Monday, 3 January 2011

New life for old data - Public transport trips in London, 1901 to 1928

This one's for the geeks.

I have been struck in my day job by how shallow the historical record is as presented by many online official statistical sources. Internet-era records frequently cover only the internat era, or parto f it. Meanwhile, a vast wealth of data (which often cost a vast amount of wealth to accumulate) sits locked away, on the printed pages of books on shelves in libraries that nobody visits any more.

I love finding useful old data in books nobody reads any more, and I think more of it should be shared online where others can see it. The chart below and the accompanying data are a first attempt to do. In and of itself it has no great significance. I just like the idea of this stuff being more available than it already is.

The data is from a table in a book I stumbled across in LSE library, the introductory volume of 'The New Survey of London Life and Labour', a major social research project carried out by the LSE in 1928-32 and described here. The survey data has itself been digitised recently, but the data I copied is secondary data detailing the trend in public transport trips taken in London in the first few decades of the 1900s. It covers railway, tram and 'omnibus' services (motorised buses began in 1902, and the last horse-drawn bus ran in 1911). Note that the chart shows millions of journeys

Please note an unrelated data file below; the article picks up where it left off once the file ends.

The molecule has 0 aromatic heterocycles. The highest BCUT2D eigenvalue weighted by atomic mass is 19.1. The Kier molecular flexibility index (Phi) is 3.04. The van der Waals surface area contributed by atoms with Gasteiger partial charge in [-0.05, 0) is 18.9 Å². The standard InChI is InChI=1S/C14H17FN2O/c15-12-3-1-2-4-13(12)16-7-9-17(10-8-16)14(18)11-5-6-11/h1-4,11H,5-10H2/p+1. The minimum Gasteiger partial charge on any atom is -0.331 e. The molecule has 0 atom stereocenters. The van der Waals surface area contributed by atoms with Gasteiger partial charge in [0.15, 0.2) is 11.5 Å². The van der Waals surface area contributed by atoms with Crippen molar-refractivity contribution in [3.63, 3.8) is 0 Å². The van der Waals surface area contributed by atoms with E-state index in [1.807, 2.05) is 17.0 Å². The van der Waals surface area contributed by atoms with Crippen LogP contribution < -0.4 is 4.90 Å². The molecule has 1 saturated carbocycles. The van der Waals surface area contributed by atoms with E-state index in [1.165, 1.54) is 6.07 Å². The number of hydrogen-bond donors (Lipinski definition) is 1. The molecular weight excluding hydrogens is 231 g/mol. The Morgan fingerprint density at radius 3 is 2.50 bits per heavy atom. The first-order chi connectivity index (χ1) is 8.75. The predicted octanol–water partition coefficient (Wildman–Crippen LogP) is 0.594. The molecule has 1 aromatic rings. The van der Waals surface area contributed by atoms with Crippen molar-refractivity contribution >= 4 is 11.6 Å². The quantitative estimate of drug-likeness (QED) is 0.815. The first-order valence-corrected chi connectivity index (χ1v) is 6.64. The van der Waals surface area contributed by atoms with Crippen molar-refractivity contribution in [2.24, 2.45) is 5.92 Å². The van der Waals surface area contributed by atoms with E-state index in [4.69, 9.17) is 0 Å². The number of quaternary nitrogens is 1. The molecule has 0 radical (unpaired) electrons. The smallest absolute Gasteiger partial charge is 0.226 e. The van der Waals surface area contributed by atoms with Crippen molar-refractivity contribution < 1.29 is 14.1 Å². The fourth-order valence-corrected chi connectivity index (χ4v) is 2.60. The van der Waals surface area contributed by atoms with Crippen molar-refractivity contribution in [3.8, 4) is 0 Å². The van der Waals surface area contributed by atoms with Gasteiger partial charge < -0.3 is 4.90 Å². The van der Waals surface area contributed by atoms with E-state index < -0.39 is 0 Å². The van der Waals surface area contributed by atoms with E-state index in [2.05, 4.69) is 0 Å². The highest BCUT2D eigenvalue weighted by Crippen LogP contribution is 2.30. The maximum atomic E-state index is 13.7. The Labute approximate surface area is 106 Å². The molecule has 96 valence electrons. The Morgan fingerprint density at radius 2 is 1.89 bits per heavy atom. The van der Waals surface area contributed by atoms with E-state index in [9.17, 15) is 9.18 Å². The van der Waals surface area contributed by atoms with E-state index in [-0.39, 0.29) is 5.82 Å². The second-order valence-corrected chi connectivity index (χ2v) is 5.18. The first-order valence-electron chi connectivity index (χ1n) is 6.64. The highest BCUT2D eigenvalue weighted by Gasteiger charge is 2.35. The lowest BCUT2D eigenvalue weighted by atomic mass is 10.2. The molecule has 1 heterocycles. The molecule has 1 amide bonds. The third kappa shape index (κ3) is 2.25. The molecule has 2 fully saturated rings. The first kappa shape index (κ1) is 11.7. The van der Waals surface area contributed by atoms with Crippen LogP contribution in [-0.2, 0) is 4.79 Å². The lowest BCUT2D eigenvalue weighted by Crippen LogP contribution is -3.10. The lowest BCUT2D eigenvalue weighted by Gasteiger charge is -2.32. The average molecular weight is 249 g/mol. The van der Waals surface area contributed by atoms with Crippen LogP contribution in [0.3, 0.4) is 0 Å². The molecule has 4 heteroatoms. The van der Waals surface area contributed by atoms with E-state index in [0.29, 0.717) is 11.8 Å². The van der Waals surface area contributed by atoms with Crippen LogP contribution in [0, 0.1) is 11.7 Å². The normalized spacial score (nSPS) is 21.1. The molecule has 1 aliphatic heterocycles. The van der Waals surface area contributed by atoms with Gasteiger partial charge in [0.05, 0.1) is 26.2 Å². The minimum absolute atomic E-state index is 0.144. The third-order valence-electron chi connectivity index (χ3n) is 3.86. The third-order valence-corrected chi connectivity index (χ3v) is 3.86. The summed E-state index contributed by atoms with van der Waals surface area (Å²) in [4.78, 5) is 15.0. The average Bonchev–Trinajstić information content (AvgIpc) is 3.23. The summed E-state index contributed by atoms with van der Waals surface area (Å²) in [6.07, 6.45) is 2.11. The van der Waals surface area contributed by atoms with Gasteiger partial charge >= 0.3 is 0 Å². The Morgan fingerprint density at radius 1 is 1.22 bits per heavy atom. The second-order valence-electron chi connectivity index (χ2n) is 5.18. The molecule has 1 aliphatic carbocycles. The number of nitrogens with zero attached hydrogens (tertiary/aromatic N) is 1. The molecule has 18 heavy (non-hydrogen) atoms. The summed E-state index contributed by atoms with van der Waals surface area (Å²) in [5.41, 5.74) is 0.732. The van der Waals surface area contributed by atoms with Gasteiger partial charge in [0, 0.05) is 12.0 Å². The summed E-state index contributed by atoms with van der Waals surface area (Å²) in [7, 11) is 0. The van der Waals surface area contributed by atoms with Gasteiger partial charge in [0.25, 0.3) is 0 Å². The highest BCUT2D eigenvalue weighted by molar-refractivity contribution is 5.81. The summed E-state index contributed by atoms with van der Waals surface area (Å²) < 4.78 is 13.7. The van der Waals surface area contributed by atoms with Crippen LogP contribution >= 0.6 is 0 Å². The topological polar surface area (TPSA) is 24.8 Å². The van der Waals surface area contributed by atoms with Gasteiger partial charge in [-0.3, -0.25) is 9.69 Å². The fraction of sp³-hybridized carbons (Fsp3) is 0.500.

(so there were just over a billion tram journeys in 1927, for example), and it excludes journeys on foot, by bike or by private car, which would all be included nowadays.

Clearly, these were years of astonishing growth in London's public transport system. There were 1.1 billion journeys made in 1902, or 166 per head of population, but by 1928 there were 3.9 billion journeys, or 496 per capita, i.e. a tripling in the daily rate of public transport trips in 27 years. The growth of the omnibus is particularly remarkable, from 280 million trips in 1902 to 1.9 billion in 1928. In comparison (although presumably an imperfect comparison due to different methodologies), there were 3.5 million trips per day on the bus and tram in London in 2009, equivalent to about 1.3 billion in the year as a whole (see table 2.1 in this pdf).

1 comment:

  1. I don't know about the UK, but I know that in America, municipalities essentially forbade all new private investment in mass transit starting around the time that we see the huge spike in omnibus ridership (this applied mostly to elevated lines, although also to streetcar and subways, whose fares were frozen at 5 cent/ride, which prohibited them from earning enough money to expand service).

    - Stephen Smith


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